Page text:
This is Part 4 in a holiday series to help you manage the emotional, mental, physical, and financial clutter that can accompany the year’s end. You can read Part 1, How to Keep Your Holiday Calendar Clutter Free, here, Part 2, Is It Time to Re-evaluate Your Holiday Shopping List, here, and Part 3, Take Care of Your Wallet and Your Soul, here.
Today, Melissa and I are heading off to my brother’s house to celebrate Thanksgiving with my family. It’s a small group this year — only about 16 or so (yes, that’s small for the Richardson clan), but I know the amount of love and gratitude will be as big as ever.
We’ll eat, laugh, chat, eat, sing, play games, eat, and probably nap before eating some more. We’ll also be missing my Dad, but in his honor, will once again fill hundreds of Blessings Bags for those struggling with homelessness. Despite my Dad’s gruff exterior, he was a generous mush ball at heart.
As we head into the end of the year, a common practice is to look back at what you accomplished. While a great idea, I think it’s also important to recognize what you’re grateful for.
A gratitude year in review, if you will.
This year, I’m grateful for:
- My loving family who, throughout the year, fills our group texts with stories of heavenly messages received from my Dad,
- Melissa who has been a rock star at managing our tiny house build, while building a lot of it herself,
- Our dear friends, Debbie and Brett, who challenge us to play bigger and stay connected to our dreams,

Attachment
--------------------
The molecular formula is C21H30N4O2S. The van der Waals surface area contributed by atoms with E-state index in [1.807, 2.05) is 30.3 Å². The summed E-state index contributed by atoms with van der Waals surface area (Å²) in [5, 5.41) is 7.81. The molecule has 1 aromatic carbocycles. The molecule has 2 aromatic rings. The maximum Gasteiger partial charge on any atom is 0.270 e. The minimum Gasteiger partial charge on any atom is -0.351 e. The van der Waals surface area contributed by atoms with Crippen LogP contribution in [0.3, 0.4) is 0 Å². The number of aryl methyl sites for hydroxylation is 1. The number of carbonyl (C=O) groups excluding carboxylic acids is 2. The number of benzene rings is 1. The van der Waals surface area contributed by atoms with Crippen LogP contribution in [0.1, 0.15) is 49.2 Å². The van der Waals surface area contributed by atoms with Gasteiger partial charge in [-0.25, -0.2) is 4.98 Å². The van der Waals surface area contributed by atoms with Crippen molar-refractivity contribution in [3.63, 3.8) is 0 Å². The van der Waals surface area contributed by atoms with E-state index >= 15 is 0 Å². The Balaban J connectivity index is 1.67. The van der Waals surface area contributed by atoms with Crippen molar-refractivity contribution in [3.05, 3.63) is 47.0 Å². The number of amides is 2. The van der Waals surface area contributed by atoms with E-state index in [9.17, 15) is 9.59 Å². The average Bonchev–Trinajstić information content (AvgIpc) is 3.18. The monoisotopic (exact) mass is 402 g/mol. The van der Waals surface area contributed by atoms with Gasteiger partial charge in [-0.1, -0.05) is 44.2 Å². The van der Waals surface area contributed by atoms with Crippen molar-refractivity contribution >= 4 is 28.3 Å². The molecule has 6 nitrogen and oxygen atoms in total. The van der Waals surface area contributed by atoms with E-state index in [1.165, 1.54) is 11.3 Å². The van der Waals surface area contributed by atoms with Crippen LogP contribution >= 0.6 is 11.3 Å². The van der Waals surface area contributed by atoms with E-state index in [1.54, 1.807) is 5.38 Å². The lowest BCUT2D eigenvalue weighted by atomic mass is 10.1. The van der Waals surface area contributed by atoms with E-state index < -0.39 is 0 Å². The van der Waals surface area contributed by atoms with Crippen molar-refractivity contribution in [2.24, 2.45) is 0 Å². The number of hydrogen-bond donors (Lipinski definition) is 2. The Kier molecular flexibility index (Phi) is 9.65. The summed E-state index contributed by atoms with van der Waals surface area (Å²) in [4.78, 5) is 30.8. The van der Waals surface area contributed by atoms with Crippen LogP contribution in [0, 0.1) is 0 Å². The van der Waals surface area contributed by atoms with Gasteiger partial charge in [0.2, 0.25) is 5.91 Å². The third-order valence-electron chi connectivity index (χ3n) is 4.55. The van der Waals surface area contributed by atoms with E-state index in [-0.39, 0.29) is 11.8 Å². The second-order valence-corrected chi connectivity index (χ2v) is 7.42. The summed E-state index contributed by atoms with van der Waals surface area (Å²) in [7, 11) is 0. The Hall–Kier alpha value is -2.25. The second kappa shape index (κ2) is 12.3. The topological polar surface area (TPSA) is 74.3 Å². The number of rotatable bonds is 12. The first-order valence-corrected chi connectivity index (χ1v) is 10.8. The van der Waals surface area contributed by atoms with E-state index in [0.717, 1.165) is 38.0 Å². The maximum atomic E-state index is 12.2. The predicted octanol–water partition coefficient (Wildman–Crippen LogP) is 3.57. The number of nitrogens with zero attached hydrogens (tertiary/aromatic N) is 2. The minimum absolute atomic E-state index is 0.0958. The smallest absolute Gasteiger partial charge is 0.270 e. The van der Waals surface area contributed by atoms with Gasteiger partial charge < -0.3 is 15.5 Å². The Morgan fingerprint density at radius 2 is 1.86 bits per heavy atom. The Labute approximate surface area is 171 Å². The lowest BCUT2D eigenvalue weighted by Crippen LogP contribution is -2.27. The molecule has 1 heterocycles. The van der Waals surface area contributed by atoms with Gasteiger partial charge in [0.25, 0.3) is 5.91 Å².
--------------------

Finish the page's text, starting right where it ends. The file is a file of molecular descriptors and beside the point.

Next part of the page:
- Winning our lawsuit with our first tiny house contractor — and actually getting paid our judgment,
- My first book being released,
- Access to clean drinking water and electricity,
- The healing power of nature,
- My two fur babies who make me smile every single day,
- And so much more.
During a year when there has been so much hatred and negativity, if we have any hope of finding peace in this world, it must start with each one of us. By reviewing your year and identifying what you’re grateful for, you’ll begin to see situations differently; more compassionately.
And if you want to be an intentional good news maker, check out my Random Acts of Kindness posts on my Facebook page. You’ll find them among my timeline photos here.
Finally, I want to thank you for inviting me into your inbox each and every week, and sharing this time with me. I value and appreciate our connection and look forward to keeping our conversation going.
I wish you a peaceful Thanksgiving.